a book? Settling on a plot I was confident in. I have a lot of things I want to say, and in the past I’ve done that through songwritin­g. Writing a novel, at times I felt lost and overwhelme­d, but when I just let the narrative develop and unfold, the story showed me what it wanted to be. And

the best part? I loved the editing process – with guidance from others, really digging down deep into the concepts and constructi­on. Why do

you write? I have a lot of things to say about First Nations history, culture, language and connection. I want to put that on the page for my family and community so we can see ourselves and our stories in the things we read. Do you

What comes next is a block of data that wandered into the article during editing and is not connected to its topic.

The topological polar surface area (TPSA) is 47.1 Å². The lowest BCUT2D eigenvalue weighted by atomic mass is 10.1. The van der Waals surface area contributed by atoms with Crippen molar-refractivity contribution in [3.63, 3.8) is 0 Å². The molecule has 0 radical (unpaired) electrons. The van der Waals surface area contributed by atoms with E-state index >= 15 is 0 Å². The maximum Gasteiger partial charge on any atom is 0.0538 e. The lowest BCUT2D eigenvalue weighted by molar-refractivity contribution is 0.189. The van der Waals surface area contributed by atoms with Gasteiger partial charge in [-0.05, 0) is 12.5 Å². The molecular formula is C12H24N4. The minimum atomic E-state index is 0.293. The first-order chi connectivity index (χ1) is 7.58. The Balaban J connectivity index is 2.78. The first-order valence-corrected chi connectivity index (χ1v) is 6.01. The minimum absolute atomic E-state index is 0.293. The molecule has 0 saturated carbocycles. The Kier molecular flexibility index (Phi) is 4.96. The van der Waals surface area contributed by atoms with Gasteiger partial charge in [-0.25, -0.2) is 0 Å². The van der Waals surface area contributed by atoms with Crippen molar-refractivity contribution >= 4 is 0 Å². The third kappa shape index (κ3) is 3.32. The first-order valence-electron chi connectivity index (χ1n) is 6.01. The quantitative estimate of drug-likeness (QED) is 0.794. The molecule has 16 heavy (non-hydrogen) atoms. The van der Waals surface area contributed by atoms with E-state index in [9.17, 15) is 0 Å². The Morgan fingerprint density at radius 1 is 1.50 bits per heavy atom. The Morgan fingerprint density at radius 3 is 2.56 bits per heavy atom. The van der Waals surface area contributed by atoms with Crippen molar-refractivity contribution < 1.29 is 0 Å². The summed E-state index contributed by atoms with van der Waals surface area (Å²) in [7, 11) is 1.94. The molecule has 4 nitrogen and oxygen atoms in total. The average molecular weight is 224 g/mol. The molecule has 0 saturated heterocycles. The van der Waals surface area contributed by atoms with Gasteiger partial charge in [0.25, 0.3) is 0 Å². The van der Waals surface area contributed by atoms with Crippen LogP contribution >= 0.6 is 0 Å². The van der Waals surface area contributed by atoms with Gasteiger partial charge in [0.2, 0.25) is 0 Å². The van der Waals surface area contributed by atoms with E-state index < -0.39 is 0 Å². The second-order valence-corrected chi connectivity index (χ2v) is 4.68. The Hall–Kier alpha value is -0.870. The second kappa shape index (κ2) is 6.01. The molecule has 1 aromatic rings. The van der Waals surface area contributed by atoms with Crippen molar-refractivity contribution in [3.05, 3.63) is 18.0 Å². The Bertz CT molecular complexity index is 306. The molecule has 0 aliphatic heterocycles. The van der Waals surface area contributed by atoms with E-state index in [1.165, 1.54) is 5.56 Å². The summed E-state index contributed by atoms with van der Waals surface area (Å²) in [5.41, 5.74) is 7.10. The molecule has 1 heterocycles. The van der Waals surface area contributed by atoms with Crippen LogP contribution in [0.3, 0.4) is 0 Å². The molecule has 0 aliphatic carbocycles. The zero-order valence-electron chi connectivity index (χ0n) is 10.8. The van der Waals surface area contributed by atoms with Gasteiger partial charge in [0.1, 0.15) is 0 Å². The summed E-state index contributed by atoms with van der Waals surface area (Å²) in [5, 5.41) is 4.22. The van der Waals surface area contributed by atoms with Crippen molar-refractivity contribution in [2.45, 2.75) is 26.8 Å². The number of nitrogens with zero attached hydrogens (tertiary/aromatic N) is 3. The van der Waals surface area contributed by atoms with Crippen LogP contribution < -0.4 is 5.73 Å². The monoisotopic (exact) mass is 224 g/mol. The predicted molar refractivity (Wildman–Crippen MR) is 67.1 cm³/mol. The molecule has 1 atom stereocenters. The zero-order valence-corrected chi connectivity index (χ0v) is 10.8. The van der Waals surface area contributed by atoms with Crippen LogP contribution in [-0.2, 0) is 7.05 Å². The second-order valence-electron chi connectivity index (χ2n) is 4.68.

have any other jobs? Oh man, I do heaps of jobs to keep afloat. I teach a choir at the Sydney Conservato­rium, I’m a writer-in-residence at a school, I do regular gigs with my band and take any performanc­e, speaking, workshoppi­ng and project work I can. When I write, it’s calming and good for my soul. Will you write another

book? Definitely, and I want to do it completely differentl­y. I want to push myself to write in a style I normally wouldn’t; engage with plot, language and characters in a way that challenges me; and connect to a story I have to search for and shape.

Three books you’ve recently loved? Throat by Ellen Van Neerven, The Rain Heron by Robbie Arnott and Love Objects by Emily Maguire.

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 ??  ?? Scan the QR code to find books from these ace authors – plus some other frankie recommenda­tions.
Scan the QR code to find books from these ace authors – plus some other frankie recommenda­tions.